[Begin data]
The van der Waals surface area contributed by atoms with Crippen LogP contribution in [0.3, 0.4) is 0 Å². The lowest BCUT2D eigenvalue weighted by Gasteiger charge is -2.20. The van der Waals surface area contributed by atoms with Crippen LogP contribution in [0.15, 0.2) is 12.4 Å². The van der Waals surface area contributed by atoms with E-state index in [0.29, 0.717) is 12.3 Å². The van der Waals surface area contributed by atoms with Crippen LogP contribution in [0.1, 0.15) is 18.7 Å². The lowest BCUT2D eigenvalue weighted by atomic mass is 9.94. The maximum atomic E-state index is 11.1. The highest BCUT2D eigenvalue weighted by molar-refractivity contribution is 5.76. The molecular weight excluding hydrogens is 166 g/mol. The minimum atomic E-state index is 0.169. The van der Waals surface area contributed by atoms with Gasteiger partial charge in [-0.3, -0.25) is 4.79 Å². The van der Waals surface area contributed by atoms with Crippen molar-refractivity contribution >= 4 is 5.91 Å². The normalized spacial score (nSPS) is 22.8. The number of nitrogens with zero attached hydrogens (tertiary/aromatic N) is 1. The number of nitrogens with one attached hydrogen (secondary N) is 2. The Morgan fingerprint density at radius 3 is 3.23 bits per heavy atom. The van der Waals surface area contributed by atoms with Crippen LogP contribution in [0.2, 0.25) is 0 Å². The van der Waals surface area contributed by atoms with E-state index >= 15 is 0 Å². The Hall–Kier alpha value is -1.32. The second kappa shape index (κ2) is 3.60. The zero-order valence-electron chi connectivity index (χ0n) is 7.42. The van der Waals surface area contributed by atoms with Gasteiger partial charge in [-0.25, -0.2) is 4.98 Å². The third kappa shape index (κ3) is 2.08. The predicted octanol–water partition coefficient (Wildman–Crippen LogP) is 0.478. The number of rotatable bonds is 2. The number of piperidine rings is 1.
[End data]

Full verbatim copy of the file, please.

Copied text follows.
The van der Waals surface area contributed by atoms with Crippen LogP contribution in [0.3, 0.4) is 0 Å². The lowest BCUT2D eigenvalue weighted by Gasteiger charge is -2.20. The van der Waals surface area contributed by atoms with Crippen LogP contribution in [0.15, 0.2) is 12.4 Å². The van der Waals surface area contributed by atoms with E-state index in [0.29, 0.717) is 12.3 Å². The van der Waals surface area contributed by atoms with Crippen LogP contribution in [0.1, 0.15) is 18.7 Å². The lowest BCUT2D eigenvalue weighted by atomic mass is 9.94. The maximum atomic E-state index is 11.1. The highest BCUT2D eigenvalue weighted by molar-refractivity contribution is 5.76. The molecular weight excluding hydrogens is 166 g/mol. The minimum atomic E-state index is 0.169. The van der Waals surface area contributed by atoms with Gasteiger partial charge in [-0.3, -0.25) is 4.79 Å². The van der Waals surface area contributed by atoms with Crippen molar-refractivity contribution >= 4 is 5.91 Å². The normalized spacial score (nSPS) is 22.8. The number of nitrogens with zero attached hydrogens (tertiary/aromatic N) is 1. The number of nitrogens with one attached hydrogen (secondary N) is 2. The Morgan fingerprint density at radius 3 is 3.23 bits per heavy atom. The van der Waals surface area contributed by atoms with Crippen LogP contribution in [0.2, 0.25) is 0 Å². The van der Waals surface area contributed by atoms with E-state index >= 15 is 0 Å². The Hall–Kier alpha value is -1.32. The second kappa shape index (κ2) is 3.60. The zero-order valence-electron chi connectivity index (χ0n) is 7.42. The van der Waals surface area contributed by atoms with Gasteiger partial charge in [-0.25, -0.2) is 4.98 Å². The third kappa shape index (κ3) is 2.08. The predicted octanol–water partition coefficient (Wildman–Crippen LogP) is 0.478. The number of rotatable bonds is 2. The number of piperidine rings is 1.